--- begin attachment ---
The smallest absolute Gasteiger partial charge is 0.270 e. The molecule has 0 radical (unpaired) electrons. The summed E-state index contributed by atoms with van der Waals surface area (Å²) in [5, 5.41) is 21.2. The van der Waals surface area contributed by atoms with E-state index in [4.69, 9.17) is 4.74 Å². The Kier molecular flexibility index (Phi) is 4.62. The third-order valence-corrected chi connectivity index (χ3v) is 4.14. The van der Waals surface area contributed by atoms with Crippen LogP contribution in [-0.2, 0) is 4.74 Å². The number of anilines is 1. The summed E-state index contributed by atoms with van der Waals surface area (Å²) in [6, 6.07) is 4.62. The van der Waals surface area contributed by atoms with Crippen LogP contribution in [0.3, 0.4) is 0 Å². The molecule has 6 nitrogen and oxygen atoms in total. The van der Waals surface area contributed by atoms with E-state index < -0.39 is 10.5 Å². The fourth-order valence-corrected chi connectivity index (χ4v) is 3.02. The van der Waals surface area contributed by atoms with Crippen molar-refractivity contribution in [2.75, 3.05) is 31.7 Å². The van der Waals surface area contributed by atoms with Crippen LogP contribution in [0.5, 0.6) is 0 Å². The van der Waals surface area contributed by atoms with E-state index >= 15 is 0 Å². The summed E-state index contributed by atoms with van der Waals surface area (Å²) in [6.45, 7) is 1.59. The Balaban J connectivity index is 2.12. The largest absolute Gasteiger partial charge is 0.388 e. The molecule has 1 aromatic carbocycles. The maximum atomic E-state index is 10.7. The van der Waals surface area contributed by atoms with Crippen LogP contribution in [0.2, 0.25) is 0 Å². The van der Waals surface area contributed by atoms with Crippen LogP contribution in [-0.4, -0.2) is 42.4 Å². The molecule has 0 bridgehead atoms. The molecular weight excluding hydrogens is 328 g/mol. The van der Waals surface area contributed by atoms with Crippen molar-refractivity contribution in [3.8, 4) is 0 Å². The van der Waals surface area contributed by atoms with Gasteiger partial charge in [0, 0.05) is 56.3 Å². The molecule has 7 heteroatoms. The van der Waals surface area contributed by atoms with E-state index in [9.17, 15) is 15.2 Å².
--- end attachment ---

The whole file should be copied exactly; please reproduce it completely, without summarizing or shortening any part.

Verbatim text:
The smallest absolute Gasteiger partial charge is 0.270 e. The molecule has 0 radical (unpaired) electrons. The summed E-state index contributed by atoms with van der Waals surface area (Å²) in [5, 5.41) is 21.2. The van der Waals surface area contributed by atoms with E-state index in [4.69, 9.17) is 4.74 Å². The Kier molecular flexibility index (Phi) is 4.62. The third-order valence-corrected chi connectivity index (χ3v) is 4.14. The van der Waals surface area contributed by atoms with Crippen LogP contribution in [-0.2, 0) is 4.74 Å². The number of anilines is 1. The summed E-state index contributed by atoms with van der Waals surface area (Å²) in [6, 6.07) is 4.62. The van der Waals surface area contributed by atoms with Crippen LogP contribution in [0.3, 0.4) is 0 Å². The molecule has 6 nitrogen and oxygen atoms in total. The van der Waals surface area contributed by atoms with E-state index < -0.39 is 10.5 Å². The fourth-order valence-corrected chi connectivity index (χ4v) is 3.02. The van der Waals surface area contributed by atoms with Crippen molar-refractivity contribution in [2.75, 3.05) is 31.7 Å². The van der Waals surface area contributed by atoms with Crippen LogP contribution in [0.5, 0.6) is 0 Å². The van der Waals surface area contributed by atoms with E-state index >= 15 is 0 Å². The summed E-state index contributed by atoms with van der Waals surface area (Å²) in [6.45, 7) is 1.59. The Balaban J connectivity index is 2.12. The largest absolute Gasteiger partial charge is 0.388 e. The molecule has 1 aromatic carbocycles. The maximum atomic E-state index is 10.7. The van der Waals surface area contributed by atoms with Crippen LogP contribution in [0.2, 0.25) is 0 Å². The van der Waals surface area contributed by atoms with Crippen LogP contribution in [-0.4, -0.2) is 42.4 Å². The molecule has 0 bridgehead atoms. The molecular weight excluding hydrogens is 328 g/mol. The van der Waals surface area contributed by atoms with Crippen molar-refractivity contribution in [3.8, 4) is 0 Å². The van der Waals surface area contributed by atoms with Gasteiger partial charge in [0, 0.05) is 56.3 Å². The molecule has 7 heteroatoms. The van der Waals surface area contributed by atoms with E-state index in [9.17, 15) is 15.2 Å².